Grocery gift cards do more than fill empty bellies

Our partners identify vulnerable kids and families most in need and offer our gift cards to help ease the stresses caused by lack of household income and food insecurity. The U of C study confirms our approach is working.

Over the past few months, we’ve been sharing the preliminary findings from our University of Calgary (U of C) research study funded by the O’Brien Institute for Public Health, Nutrien and I Can for Kids donors. This new study, the first of its kind in Canada, is not only helping us understand how grocery gift cards help alleviate food insecurity, but also underscoring the incredible ripple effect this type of approach is having on families.

In July, we shared how I Can for Kids grocery gift cards relieved stress over household finances and household food supply. Next, we highlighted how our gift cards were effective in enhancing dignity and autonomy and gave caregivers the opportunity to shop for their own groceries and purchase foods that met their children’s unique needs. And last month we focused on improvements in diet quality and how recipients of our grocery gift cards were able to purchase more fresh fruit and vegetables and reduced their intake of canned fruit and vegetables, frozen meals, and sugary snacks.

This is great stuff. But there’s more good news!

I Can for Kids counts on over 25 frontline social service agency and community partners to help distribute our grocery gift cards throughout the city. Our partners identify vulnerable kids and families most in need and offer our gift cards to help ease the stresses caused by lack of household income and food insecurity. The U of C study confirms our approach is working.

The preliminary findings revealed our distribution model enhanced trust and rapport between our frontline agency partners and recipients. Our gift cards were an effective conversation starter to connect with new clients and reconnect with existing clients lost to follow-up. And when our partners offered our gift cards, they told researchers it increased recipients’ willingness to seek support in other areas of need such as financial literacy, job-seeking skills, and mental health support. And from the recipients’ perspective, they described how interaction with our partners helped them feel cared for and less isolated. It’s these connections that helped form peer support groups and inspired recipients to take on leadership roles in community.

…one of the really positive sides of [GGC] is that it’s connected me with families in the community that I wasn’t connected with necessarily before…some families are taking on leadership roles within the community. I also had a lot of conversations…with families that have been getting gift cards…So from there, we’ve now developed a parenting group in the community.”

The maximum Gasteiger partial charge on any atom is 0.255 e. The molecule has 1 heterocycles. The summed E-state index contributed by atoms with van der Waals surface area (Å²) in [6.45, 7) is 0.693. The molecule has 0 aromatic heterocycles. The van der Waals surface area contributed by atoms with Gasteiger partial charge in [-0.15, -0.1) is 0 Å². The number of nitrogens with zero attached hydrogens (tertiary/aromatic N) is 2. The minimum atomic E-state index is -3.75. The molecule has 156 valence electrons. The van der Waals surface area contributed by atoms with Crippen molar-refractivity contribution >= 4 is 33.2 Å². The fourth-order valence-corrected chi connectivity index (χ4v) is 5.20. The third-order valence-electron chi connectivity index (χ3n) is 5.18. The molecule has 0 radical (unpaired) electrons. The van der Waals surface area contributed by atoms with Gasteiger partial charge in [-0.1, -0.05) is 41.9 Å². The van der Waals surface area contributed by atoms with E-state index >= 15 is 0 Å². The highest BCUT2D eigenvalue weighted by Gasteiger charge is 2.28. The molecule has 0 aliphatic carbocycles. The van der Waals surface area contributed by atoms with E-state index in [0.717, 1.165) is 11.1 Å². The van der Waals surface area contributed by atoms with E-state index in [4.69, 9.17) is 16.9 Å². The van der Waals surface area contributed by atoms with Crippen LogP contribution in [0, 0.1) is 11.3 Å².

– Sandra, agency partner

I felt that I’m a part of my community…one day I called [the agency] and said ‘is there anything in terms of food?’ And then [agency staff] said ‘yes, we have [GGC], can you come?’ And really, I was not expecting anything. I felt so excited…so positive…and I felt that there is somebody to take care [of us], and there is help around us, and we are not alone.”

– Jameela, two-parennt household, 3 children

We’re in tough times and thousands more families need access to resources beyond just food. I Can for Kids works with frontline agency partners because they are a critical conduit for helping families stabilize their housing, getting them mental health support, helping them find work, and building financial literacy and parenting skills

The ease of receiving and distributing grocery gift cards contributes to their ability to focus and connect in a way that helps recipients feel heard, respected, and supported.

By providing grocery gift cards instead of food, we’re disrupting 40 years of traditional food hamper programming. We know. We were one of them. But when grocery gift cards contribute to the overall wellbeing of kids and families – reducing stress, improving diet quality, and building confidence and community through a more dignified approach that’s not achieved with food hampers – the impact is too hard to ignore. 

As we approach the holiday season, the need is growing and so is our waiting list.

Working together with our diverse network of frontline partners means we’re reaching hungry kids in all sorts of situations. But no matter their situation, the result is the same – kids are suffering.

We’re asking you to please give your most generous donation and help us continue to tackle childhood hunger in our city. Thank you!

It’s time to tackle childhood hunger.

We’re on it, but we need your help – our fundraising goal for 2021 is $1.4 million. Please donate today!


Learn more about who we are and how we’re impacting the lives of hungry children in Calgary,
visit www.icanforkids.ca/our-work/.

Northwestival Returns!

Northwestival Returns!

Our favourite winter festival is back! Join us at Northwestival in University District on Sunday, December 5th for a fun-filled day of activities, food and entertainment.

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